As a cancer survivor, your goal is probably to resume your familiar lifestyle as quickly as possible. You may be feeling more like your old self again with a growing appetite and the ability to enjoy the flavors in food once again. If you also enjoyed an alcoholic beverage before cancer, you may be wondering if that’s acceptable after cancer treatment. You may be right to think twice about drinking alcohol after cancer.
Research: Drinking Alcohol is Risky
Some research shows that drinking even a small amount of alcohol increases the risk of developing cancer. In its Report on Carcinogens, the U.S. Department of Health and Human Services National Toxicology Program lists alcoholic beverages as known human carcinogens. The more alcohol a person drinks (especially when they drink regularly over time) the higher the risk of developing cancer, especially head and neck cancers, esophageal cancer, liver cancer, breast cancer, and colorectal cancers.
In 2017, the American Society of Clinical Oncology released a statement identifying alcohol as a “definite risk factor for cancer” and noting that 5% to 6% of new cancers and cancer deaths globally are directly attributable to alcohol.
Research: Moderate Alcohol Consumption is Beneficial
It’s no secret that alcohol is linked to health problems. The problem is, alcohol has also been linked to health benefits. According to a report from Harvard University’s School of Public Health, alcohol can be “both a tonic and a poison” depending primarily on the dose. Possible health benefits of moderate alcohol consumption, according to Harvard, include a decreased risk of:
- Heart attack
- Ischemic (clot-caused) stroke
- Peripheral vascular disease
- Sudden cardiac death
- Death from cardiovascular causes
- Type 2 diabetes.
Additionally, the National Cancer Institute notes that multiple studies have concluded that alcohol consumption is associated with a decreased risk of renal cell (kidney) cancer and non-Hodgkin lymphoma.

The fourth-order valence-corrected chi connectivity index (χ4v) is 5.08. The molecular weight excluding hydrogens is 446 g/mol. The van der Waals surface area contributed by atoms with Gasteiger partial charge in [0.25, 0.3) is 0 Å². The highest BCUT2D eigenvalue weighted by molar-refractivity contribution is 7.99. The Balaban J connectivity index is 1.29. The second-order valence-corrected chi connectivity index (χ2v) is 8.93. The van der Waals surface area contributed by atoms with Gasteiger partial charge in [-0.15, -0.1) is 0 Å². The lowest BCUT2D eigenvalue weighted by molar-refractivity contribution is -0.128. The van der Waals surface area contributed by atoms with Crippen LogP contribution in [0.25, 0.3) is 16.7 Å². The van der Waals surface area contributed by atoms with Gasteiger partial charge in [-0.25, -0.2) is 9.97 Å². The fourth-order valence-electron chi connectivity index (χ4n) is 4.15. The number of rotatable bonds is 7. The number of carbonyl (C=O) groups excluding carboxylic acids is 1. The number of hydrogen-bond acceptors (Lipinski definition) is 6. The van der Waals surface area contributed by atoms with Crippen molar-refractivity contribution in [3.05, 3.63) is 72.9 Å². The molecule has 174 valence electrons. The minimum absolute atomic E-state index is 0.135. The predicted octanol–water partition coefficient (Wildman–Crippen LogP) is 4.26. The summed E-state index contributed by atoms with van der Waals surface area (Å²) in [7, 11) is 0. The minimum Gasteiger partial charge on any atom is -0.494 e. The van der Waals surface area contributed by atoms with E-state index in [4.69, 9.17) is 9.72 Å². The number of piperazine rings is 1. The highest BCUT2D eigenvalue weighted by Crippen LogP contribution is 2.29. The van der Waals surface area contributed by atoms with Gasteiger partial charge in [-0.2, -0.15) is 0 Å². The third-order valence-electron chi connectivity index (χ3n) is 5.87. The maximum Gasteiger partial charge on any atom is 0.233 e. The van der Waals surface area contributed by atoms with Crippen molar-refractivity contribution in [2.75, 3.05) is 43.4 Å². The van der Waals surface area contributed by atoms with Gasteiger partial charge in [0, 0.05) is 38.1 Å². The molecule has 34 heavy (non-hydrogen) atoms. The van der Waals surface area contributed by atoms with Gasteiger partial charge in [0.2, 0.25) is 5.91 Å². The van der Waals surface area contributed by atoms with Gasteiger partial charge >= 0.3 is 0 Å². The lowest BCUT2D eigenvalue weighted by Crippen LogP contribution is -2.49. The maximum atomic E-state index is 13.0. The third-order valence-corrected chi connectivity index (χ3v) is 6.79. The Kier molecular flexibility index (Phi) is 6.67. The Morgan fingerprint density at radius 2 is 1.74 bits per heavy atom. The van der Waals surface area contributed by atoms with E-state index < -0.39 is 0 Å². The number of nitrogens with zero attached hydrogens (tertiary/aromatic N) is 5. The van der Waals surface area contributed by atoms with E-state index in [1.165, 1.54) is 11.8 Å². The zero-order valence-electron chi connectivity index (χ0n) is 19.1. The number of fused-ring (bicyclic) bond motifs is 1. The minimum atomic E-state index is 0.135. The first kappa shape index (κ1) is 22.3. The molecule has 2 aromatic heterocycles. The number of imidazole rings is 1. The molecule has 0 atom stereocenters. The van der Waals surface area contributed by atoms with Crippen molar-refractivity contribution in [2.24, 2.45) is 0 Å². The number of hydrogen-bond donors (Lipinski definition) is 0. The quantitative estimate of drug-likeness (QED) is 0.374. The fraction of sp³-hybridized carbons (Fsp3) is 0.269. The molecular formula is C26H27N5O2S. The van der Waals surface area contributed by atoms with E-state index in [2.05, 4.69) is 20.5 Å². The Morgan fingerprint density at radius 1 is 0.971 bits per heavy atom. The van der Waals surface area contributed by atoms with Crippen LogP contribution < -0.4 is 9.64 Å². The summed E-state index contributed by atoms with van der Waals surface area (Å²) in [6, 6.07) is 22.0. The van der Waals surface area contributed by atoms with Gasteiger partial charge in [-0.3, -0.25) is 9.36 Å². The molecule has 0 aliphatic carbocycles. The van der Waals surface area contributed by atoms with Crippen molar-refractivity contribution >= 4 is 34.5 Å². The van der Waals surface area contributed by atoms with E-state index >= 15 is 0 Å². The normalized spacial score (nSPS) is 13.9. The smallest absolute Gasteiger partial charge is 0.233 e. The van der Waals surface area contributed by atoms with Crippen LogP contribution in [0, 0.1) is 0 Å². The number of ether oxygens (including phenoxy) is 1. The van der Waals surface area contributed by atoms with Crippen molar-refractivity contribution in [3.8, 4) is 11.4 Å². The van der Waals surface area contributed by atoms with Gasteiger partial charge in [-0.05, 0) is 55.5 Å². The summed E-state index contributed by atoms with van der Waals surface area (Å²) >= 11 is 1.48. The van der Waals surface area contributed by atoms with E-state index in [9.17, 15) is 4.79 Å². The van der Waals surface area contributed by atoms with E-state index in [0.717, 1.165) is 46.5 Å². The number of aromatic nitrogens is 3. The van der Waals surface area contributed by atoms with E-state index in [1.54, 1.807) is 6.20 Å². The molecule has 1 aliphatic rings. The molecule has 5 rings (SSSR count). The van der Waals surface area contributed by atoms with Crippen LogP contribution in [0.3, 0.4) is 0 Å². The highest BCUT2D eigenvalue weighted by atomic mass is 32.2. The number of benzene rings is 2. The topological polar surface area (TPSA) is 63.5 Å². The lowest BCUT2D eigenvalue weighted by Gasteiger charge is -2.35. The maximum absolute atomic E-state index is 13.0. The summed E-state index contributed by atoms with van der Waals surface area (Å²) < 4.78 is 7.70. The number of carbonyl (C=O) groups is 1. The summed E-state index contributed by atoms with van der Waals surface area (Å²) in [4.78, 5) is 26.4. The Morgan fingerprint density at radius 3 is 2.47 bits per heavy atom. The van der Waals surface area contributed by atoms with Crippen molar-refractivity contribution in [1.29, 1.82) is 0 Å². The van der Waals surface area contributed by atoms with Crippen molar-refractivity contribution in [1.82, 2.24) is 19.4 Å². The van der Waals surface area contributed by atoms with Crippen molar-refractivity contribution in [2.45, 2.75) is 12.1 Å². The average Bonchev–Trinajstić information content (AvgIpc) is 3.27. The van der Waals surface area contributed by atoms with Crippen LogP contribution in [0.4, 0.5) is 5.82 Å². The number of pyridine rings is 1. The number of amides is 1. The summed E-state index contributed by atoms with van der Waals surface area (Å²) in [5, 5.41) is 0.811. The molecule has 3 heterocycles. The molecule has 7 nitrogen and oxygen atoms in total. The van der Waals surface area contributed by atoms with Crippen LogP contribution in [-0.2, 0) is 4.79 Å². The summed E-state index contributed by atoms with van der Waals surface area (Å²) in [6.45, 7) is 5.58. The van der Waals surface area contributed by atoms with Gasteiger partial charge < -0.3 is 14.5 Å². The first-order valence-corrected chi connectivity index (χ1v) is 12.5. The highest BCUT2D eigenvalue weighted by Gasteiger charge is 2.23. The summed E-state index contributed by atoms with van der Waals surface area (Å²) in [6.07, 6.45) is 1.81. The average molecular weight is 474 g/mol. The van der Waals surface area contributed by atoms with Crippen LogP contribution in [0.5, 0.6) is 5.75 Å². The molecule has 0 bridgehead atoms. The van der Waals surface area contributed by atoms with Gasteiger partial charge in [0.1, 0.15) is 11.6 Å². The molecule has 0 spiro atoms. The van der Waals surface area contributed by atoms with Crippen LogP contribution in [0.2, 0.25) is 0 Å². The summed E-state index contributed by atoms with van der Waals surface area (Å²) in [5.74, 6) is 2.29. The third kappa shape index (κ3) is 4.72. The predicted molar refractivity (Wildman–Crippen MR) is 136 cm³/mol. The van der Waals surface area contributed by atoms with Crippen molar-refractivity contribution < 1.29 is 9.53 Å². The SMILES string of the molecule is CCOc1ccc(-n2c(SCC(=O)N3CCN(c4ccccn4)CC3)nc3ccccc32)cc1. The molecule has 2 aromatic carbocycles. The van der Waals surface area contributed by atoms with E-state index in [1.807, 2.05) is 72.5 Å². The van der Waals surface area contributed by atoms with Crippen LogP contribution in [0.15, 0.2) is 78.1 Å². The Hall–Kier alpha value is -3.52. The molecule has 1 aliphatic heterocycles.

If You Choose to Drink Alcohol After Cancer Treatment, What Should You Know?
All things considered from a risk-benefit scenario, it’s better for your health to avoid alcohol than to drink alcohol. If you choose to drink, however, there is one thing most experts absolutely agree on: Drinking in moderation is the key to minimizing the negative health effects of alcohol and benefitting from the potential health benefits of alcohol – whether you’re a cancer survivor or have never been diagnosed.
How much is safe?
The National Cancer Institute recommends that women have no more than one drink per day and men have no more than two drinks per day. A “drink” is defined as 12 ounces of beer, 8 ounces of malt liquor, 5 ounces of wine, or 1.5 ounces (a shot) of liquor. What type of alcohol you drink is as important as how much you drink. Beer, wine, and liquor contain roughly half an ounce of alcohol per serving. Alcohol content is listed as alcohol by volume (ABV) or alcohol proof. The higher the ABV of an alcoholic beverage, the less of it you can safely consume. In general,
- Liquor is 40% - 50% ABV (80 to 100-proof)
- Wines are 9%-15% ABV
- Beers and hard ciders are 3%-7% ABV
What else should you do?
The report from Harvard also notes that if you choose to drink alcohol, make sure you’re getting at least 600 micrograms per day of folate, or folic acid, since alcohol blocks the absorption of this important B vitamin. Foods high in folic acid include, leafy green vegetables such as broccoli and spinach, banana, citrus, melons, eggs, asparagus, beans, poultry, pork, and fortified cereals. You can also talk to your doctor about adding a folic acid supplement to your routine.
Most importantly, if you drink alcohol, follow the guidelines outlined above for responsible drinking to protect your most important asset: your health.